Mining Unstructured Data: Practical Applications

Alyona Medelyan (Pingar), Anna Divoli (Pingar)
Data Science, Mission City B1
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The challenge of unstructured data is a top priority for organizations that are looking for ways to search, sort, analyze and extract knowledge from masses of documents they store and create daily. Text mining uses knowledge-driven algorithms to make sense of documents in a similar way a person would do by reading them. Lately, text mining and analytics tools became available via APIs, meaning that organizations can take immediate advantage these tools. We discuss three examples of how such APIs were utilized to solve key business challenges.

Most organizations dream of paperless office, but still generate and receive millions of print documents. Digitizing these documents and intelligently sharing them is a universal enterprise challenge. Major scanning providers offer solutions that analyze scanned and OCR’d documents and then store detected information in document management systems. This works well with pre-defined forms, but human interaction is required when scanning unstructured text. We describe a prototype build for the legal vertical that scans stacks of paper documents and on the fly categorizes and generates meaningful metadata.

In the area of forensics, intelligence and security, manual monitoring of masses of unstructured data is not feasible. The ability of automatically identify people’s names, addresses, credit card and bank account numbers and other entities is the key. We will briefly describe a case study of how a major international financial institution is taking advantage of text mining APIs in order to comply with a recent legislation act.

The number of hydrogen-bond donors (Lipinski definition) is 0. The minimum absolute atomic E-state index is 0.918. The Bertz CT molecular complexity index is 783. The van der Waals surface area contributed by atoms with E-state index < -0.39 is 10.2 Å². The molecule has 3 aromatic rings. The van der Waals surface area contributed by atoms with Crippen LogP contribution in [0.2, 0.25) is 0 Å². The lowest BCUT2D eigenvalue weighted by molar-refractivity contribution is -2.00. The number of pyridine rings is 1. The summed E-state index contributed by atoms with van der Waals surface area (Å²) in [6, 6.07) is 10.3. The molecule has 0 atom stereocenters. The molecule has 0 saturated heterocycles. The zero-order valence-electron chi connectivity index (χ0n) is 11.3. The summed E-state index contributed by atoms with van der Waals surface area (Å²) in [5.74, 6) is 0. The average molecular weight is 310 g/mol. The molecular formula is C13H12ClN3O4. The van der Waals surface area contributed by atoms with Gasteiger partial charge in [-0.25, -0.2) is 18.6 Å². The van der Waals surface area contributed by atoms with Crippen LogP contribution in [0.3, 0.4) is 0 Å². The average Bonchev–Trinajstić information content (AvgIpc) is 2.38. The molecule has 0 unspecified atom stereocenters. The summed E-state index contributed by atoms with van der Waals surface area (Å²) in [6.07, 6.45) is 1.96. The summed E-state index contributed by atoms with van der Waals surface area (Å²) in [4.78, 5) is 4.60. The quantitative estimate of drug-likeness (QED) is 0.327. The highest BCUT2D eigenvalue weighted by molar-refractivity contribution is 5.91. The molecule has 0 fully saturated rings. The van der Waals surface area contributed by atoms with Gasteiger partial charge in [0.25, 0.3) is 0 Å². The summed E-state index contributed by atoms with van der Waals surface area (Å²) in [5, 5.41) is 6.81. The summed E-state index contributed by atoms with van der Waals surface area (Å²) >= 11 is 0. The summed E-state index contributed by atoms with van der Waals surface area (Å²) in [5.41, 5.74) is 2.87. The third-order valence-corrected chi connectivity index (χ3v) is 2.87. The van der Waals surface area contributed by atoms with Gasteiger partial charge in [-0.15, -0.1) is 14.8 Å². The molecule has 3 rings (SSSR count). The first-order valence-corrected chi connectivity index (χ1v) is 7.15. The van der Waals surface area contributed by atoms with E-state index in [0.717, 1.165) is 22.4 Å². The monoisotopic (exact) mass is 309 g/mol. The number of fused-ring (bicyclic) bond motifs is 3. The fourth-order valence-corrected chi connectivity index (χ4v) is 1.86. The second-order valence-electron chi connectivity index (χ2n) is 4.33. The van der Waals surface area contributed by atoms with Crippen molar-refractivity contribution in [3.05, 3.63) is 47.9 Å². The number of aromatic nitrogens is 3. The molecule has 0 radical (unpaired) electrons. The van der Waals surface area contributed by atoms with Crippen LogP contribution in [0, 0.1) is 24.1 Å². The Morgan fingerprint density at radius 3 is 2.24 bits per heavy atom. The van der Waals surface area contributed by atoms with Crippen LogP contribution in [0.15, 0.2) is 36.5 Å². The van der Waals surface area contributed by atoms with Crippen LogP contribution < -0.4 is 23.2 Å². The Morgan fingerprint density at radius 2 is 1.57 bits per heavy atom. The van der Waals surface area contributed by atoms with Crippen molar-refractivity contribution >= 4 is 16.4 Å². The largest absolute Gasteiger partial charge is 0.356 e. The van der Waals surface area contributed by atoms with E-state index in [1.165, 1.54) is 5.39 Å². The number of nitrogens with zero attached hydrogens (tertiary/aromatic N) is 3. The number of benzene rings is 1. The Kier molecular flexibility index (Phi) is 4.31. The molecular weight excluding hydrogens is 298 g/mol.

In healthcare, although Electronic Health Records (EHRs) have been increasingly becoming available over the past two decades, patient confidentiality and privacy concerns have been acting as obstacles from utilizing the incredibly valuable information they contain to further medical research. Several approaches have been reported in assigning unique encrypted identifiers to patients’ ID but each comes with drawbacks. For a number of medical studies consistent uniform ID mapping is not necessary and automated text sanitization can serve as a solution. We will demonstrate how sanitization has practical use in a medical study.

Photo of Alyona Medelyan

Alyona Medelyan

Pingar

Alyona Medelyan holds a Master’s degree from the University of Freiburg and a PhD from the University of Waikato, which both focused on Natural Language Processing. During her PhD Medelyan developed an open-source tool Maui (Multi-purpose automatic topic indexing) that performs as well as professional librarians in identifying document’s main topics. Maui is now used by companies and organizations around the world. Alyona has always been passionate about practical applications of her research, which lead to internships at Google New York and Exorbyte Germany. She joined Pingar two years ago and now leads the research and development of API-based products that include semantic and faceted search, query analysis, text summarization, keyword extraction, entity and entity relations extraction.

Photo of Anna Divoli

Anna Divoli

Pingar

Anna Divoli holds a Master’s degree in Biosystems and Informatics from the University of Liverpool and a PhD in Biomedical Text Mining from the University of Manchester. For her doctoral research, Anna studied sentence extraction for semi-automatic annotation of biological databases. After her PhD, she carried out postdoctoral research, first in user search interfaces in the School of Information at the University of California at Berkeley and then in knowledge acquisition on cancer metastasis from expert opinions in the Department of Medicine at the University of Chicago. Her research focuses on developing methodologies for acquiring knowledge from textual data and studying the effect of human factors in that process. Anna joined Pingar in 2011 as Senior Software Researcher.

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